Kowalski's to get lump of coal from labor union

Categories: 'Tis the Season

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Kowalski's will be pesented with a lump of coal from UFCW 1189 at a demonstration this afternoon
A local labor union plans to give Kowalski's Markets a lump of coal this afternoon over a contract dispute.

The union, UFCW 1189, has been negotiating its contract with Kowalski's since last January, but the two sides cannot come to an agreement on key issues. Today the union is taking its message public with a demonstration at the St. Paul Kowalski's on Grand at 4 p.m..

"I think you'll see the Grinch there. I think you'll see Santa," said Bernie Hesse, UFCW political director. "I've got a really good feeling you'll see a pile of coal there."

Months of negotiations earlier this year failed to garner an agreement between the union and the supermarket chain, so Kowalski's implemented its new contract August 1, claiming it had the legal right to do so because it had come to an "impasse" with the union.

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Bernie Hesse predicts Santa and the Grinch will be in St Paul today

UFCW responded by filing a complaint with the National Labor Relations Board disputing that there was an impasse. The NLRB ruled October 18 that the two sides were, in fact, at an impasse, validating Kowalski's claim.

Kowalski's contract would replace the current pension system with a 401K retirement plan, a change the union rejects.

"Kowalski's has implemented a contract the union feels is substandard," says Jennifer Christensen, secretary treasurer of UFCW.

"We wouldn't be withdrawing from the pension unless it was the right thing to do," counters Mike Oase, Kowalski's vice president of operations.

Both sides saw a federal mediator on December 8, but nothing was accomplished at the meeting.

"We got back together, found out they had no interest from the get-go in our 401K plan," says Kris Kowalski Christiansen, chief operating officer of Kowalski's. "That's why we're at an impasse."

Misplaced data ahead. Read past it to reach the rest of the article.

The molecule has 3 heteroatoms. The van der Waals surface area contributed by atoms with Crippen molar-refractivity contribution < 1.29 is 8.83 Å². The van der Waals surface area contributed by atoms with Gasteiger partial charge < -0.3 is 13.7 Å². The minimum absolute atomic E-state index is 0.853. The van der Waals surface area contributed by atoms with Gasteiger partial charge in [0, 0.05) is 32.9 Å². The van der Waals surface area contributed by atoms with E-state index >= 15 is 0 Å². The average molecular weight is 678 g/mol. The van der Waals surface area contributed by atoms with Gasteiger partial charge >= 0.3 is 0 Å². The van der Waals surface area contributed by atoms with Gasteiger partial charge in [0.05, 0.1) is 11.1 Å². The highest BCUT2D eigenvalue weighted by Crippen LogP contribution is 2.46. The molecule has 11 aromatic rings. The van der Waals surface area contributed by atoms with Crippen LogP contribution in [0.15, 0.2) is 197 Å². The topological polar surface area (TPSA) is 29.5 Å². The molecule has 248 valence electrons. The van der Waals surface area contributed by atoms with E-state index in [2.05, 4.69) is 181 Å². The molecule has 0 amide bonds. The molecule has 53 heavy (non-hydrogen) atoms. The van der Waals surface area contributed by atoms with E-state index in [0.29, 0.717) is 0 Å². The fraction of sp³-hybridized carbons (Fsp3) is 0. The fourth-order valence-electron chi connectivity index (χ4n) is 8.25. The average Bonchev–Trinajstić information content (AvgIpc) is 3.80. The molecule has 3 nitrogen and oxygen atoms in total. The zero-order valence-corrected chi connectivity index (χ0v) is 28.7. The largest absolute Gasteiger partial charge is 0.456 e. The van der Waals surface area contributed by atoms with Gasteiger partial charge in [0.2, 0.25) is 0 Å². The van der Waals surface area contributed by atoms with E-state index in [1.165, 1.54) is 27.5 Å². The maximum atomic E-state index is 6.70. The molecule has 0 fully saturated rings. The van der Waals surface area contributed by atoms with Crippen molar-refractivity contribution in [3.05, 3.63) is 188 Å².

"They showed up and said, 'We're not going to sit in a room with you,'" says UFCW's Hesse. "So we said that's not really bargaining."

That fight is now spilling onto the street, as the union wants to send a message to the Kowalski family by giving them a lump a coal "for their bad behavior."

Kowalski Christiansen was at a loss for words when asked about the planned demonstration.

"I don't even know what to say about that. It's Christmas week. It's unprofessional," Kowalski Christiansen says. "I don't think that gets people anywhere. That's not how we deal with situations.

"I don't know how much that's going to get us to a solution, a lump of coal and a Grinch," she adds, "but that's the way they operate."


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11 comments
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mirame
mirame

I just learned of this Union garbage when I saw a full page ad they took out in the Villager and I was/am completely disgusted. The Kowalski's are a good family who run a great business employing local people. I work for a different MN family owned business that is union free and yes, we've had no raises in 4 years, 401k match suspended, profit sharing suspended, etc. The company wouldn't be able to continue to employ its workforce if a union was involved b/c they'd reject all of these necessary and yes, painful, cuts. Unions destroy small business for their own gain to line their own pockets. No other reason. Look what they're trying to do to in-home daycare providers for crying out loud. Stand firm Kowalskis. There are a lot of people who need jobs and who would be happy to be employed by your family business.

Mrs. Claus
Mrs. Claus

If it looks like a duck, acts like a duck,,,,,,,

Kowalski's Supporter
Kowalski's Supporter